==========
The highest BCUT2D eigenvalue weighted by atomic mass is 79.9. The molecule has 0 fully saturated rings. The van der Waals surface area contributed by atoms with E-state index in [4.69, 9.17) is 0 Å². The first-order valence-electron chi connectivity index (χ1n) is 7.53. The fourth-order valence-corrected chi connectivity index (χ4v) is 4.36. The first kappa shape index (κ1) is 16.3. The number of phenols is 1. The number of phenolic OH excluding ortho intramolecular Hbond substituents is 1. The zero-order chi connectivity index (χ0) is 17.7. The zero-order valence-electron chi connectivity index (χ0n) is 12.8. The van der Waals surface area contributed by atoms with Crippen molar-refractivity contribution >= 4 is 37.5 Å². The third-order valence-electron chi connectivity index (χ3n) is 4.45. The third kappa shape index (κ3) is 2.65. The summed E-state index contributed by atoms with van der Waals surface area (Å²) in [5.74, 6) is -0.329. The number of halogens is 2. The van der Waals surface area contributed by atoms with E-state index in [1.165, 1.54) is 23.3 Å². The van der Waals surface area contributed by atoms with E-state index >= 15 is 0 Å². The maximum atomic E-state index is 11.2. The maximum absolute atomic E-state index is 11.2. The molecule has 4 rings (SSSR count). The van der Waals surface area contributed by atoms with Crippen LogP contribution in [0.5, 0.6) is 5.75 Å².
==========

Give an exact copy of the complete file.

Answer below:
The highest BCUT2D eigenvalue weighted by atomic mass is 79.9. The molecule has 0 fully saturated rings. The van der Waals surface area contributed by atoms with E-state index in [4.69, 9.17) is 0 Å². The first-order valence-electron chi connectivity index (χ1n) is 7.53. The fourth-order valence-corrected chi connectivity index (χ4v) is 4.36. The first kappa shape index (κ1) is 16.3. The number of phenols is 1. The number of phenolic OH excluding ortho intramolecular Hbond substituents is 1. The zero-order chi connectivity index (χ0) is 17.7. The zero-order valence-electron chi connectivity index (χ0n) is 12.8. The van der Waals surface area contributed by atoms with Crippen molar-refractivity contribution >= 4 is 37.5 Å². The third-order valence-electron chi connectivity index (χ3n) is 4.45. The third kappa shape index (κ3) is 2.65. The summed E-state index contributed by atoms with van der Waals surface area (Å²) in [5.74, 6) is -0.329. The number of halogens is 2. The van der Waals surface area contributed by atoms with E-state index in [1.165, 1.54) is 23.3 Å². The van der Waals surface area contributed by atoms with E-state index >= 15 is 0 Å². The maximum atomic E-state index is 11.2. The maximum absolute atomic E-state index is 11.2. The molecule has 4 rings (SSSR count). The van der Waals surface area contributed by atoms with Crippen LogP contribution in [0.5, 0.6) is 5.75 Å².